Video Game Review: Friday Night Funkin’


Credit: Elizabeth Zhong

Join WSPN’s Izzy Poole-Evans as she reviews the best video games to play during quarantine.

Friday Night Funkin’ (FNF) was released in Nov. 2020 for the PC. It’s available to download or simply play in a browser tab. FNF is a single-player rhythm game, meaning a big part of it is hand-eye coordination, and of course, music. FNF’s interface uses the arrow keys on your keyboard to produce sounds: you must hit the correct arrow at the right time to up your score. If you miss an arrow, the rhythm is lost, and your score drops. And if you miss too many notes by the end of the level? Game over.

You play FNF as a 19-year-old boy named “Boyfriend” who partakes in rap battles. The levels are referred to as weeks, and each week consists of three rap battles for “Boyfriend.” In the first week, Boyfriend competes against the father of “Girlfriend,” who sits in the background atop a stereo during the battle. Week two stars “Skid” and “Pump,” two children dressed as a skeleton and pumpkin. In week three, you meet Pico, a red-head who challenges you to a rap battle in the subway. In week four, you face off against Girlfriend’s mother, then in week five you battle both of Girlfriend’s parents. Week five also contains one of my favorite songs on the soundtrack, “Cocoa.”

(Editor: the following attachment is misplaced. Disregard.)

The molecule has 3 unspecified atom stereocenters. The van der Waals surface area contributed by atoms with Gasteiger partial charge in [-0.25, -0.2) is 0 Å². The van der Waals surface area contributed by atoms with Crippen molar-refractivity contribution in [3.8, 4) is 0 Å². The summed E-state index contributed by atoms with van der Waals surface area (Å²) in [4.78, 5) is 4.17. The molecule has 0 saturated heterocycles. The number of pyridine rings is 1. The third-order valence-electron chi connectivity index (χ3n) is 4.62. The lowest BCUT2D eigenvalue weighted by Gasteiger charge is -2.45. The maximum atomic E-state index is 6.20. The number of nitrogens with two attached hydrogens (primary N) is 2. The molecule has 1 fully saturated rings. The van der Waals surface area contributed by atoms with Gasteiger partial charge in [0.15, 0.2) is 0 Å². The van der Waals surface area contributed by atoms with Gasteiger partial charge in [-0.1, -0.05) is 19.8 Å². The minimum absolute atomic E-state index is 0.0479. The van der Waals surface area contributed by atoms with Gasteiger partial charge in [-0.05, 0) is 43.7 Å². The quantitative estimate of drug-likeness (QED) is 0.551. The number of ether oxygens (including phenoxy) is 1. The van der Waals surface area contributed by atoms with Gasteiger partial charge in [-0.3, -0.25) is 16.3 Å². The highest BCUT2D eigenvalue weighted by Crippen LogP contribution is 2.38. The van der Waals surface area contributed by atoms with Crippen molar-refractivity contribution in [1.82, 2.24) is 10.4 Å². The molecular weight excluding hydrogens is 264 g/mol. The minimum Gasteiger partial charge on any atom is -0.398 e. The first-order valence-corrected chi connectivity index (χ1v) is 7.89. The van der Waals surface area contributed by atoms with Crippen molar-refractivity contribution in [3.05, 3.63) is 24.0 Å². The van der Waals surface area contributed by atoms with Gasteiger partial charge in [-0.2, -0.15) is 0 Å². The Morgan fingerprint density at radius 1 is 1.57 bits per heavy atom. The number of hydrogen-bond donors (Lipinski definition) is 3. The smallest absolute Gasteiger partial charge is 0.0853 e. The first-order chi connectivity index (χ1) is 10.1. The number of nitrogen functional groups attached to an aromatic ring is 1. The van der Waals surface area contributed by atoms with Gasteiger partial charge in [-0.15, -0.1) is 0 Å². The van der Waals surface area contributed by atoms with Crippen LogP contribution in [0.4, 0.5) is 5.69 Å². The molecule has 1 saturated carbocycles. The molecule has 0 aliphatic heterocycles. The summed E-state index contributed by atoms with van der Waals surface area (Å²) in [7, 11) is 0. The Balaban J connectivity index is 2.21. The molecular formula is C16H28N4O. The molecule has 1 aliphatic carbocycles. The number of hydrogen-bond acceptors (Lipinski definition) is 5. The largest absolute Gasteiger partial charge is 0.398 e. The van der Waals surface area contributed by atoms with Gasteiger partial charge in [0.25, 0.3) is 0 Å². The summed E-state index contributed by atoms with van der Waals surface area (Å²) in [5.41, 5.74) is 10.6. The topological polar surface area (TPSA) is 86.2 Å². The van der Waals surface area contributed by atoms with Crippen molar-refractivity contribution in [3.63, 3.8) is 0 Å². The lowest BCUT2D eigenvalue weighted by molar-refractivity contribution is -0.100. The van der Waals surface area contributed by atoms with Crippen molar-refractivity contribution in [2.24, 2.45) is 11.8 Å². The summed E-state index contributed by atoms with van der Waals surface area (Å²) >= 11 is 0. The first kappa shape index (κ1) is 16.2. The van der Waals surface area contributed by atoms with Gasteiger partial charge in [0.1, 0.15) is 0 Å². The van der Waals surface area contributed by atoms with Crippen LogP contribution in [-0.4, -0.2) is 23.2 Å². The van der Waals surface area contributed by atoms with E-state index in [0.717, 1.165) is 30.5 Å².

FNF doesn’t follow a plot like other rhythm games such as Persona 4: Dancing All Night or Ensemble Stars! Music. The only objective of FNF is to beat the level and move on. This is essentially the plot of all games, but doesn’t the game become more interesting if some sort of storyline is involved? Of course, the lack of plot and storyline in FNF has not stopped fans from theorizing, making fanart or creating their own personalized stories. From what I’ve gathered, the game isn’t finished just yet, so there’s the possibility that some sort of story will be implemented in the future, but I’m not going to keep my fingers crossed. I have seen some fans say that the game is “just so good that it doesn’t need a plot,” online. However, as someone who enjoys wasting their time thinking about video game characters and their stories, the lack of plot just makes the game less enjoyable.

Music is very important in FNF, as it’s basically the entire game. Thus, the soundtrack is fantastic. There are so many good songs to choose from, it’s hard to pick a favorite. The plot of FNF might disappoint, but the music that’s essential to the game does not.

“FNF” is fun and addictive, but it lacks the depth of a solid story. I am giving this game a 7/10. It’s a great way to pass the time for those who like a good challenge, but it’s not much more than that.